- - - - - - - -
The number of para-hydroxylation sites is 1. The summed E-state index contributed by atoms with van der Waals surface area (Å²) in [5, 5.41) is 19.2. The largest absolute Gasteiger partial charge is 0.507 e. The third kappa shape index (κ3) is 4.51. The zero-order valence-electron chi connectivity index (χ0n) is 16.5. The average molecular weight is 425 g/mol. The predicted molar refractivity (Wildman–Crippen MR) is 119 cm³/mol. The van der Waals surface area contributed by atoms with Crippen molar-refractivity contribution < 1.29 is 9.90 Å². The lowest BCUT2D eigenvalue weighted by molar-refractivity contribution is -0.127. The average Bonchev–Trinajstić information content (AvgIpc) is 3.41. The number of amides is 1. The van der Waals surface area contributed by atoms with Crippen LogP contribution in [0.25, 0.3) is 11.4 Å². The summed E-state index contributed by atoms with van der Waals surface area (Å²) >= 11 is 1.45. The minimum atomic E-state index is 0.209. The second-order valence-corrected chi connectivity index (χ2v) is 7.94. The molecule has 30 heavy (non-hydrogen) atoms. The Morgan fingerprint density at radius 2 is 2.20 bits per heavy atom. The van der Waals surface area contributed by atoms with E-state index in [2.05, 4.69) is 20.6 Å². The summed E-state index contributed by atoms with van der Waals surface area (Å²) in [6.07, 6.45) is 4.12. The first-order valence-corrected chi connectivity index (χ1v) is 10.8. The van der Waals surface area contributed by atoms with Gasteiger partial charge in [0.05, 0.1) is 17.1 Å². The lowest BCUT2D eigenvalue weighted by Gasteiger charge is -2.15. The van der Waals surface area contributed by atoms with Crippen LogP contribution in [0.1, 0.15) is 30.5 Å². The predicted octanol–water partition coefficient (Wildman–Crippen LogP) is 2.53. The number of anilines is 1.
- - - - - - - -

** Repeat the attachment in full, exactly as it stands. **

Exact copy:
The number of para-hydroxylation sites is 1. The summed E-state index contributed by atoms with van der Waals surface area (Å²) in [5, 5.41) is 19.2. The largest absolute Gasteiger partial charge is 0.507 e. The third kappa shape index (κ3) is 4.51. The zero-order valence-electron chi connectivity index (χ0n) is 16.5. The average molecular weight is 425 g/mol. The predicted molar refractivity (Wildman–Crippen MR) is 119 cm³/mol. The van der Waals surface area contributed by atoms with Crippen molar-refractivity contribution < 1.29 is 9.90 Å². The lowest BCUT2D eigenvalue weighted by molar-refractivity contribution is -0.127. The average Bonchev–Trinajstić information content (AvgIpc) is 3.41. The number of amides is 1. The van der Waals surface area contributed by atoms with Crippen LogP contribution in [0.25, 0.3) is 11.4 Å². The summed E-state index contributed by atoms with van der Waals surface area (Å²) >= 11 is 1.45. The minimum atomic E-state index is 0.209. The second-order valence-corrected chi connectivity index (χ2v) is 7.94. The molecule has 30 heavy (non-hydrogen) atoms. The Morgan fingerprint density at radius 2 is 2.20 bits per heavy atom. The van der Waals surface area contributed by atoms with E-state index in [2.05, 4.69) is 20.6 Å². The summed E-state index contributed by atoms with van der Waals surface area (Å²) in [6.07, 6.45) is 4.12. The first-order valence-corrected chi connectivity index (χ1v) is 10.8. The van der Waals surface area contributed by atoms with Gasteiger partial charge in [0.05, 0.1) is 17.1 Å². The lowest BCUT2D eigenvalue weighted by Gasteiger charge is -2.15. The van der Waals surface area contributed by atoms with Crippen LogP contribution in [0.1, 0.15) is 30.5 Å². The predicted octanol–water partition coefficient (Wildman–Crippen LogP) is 2.53. The number of anilines is 1.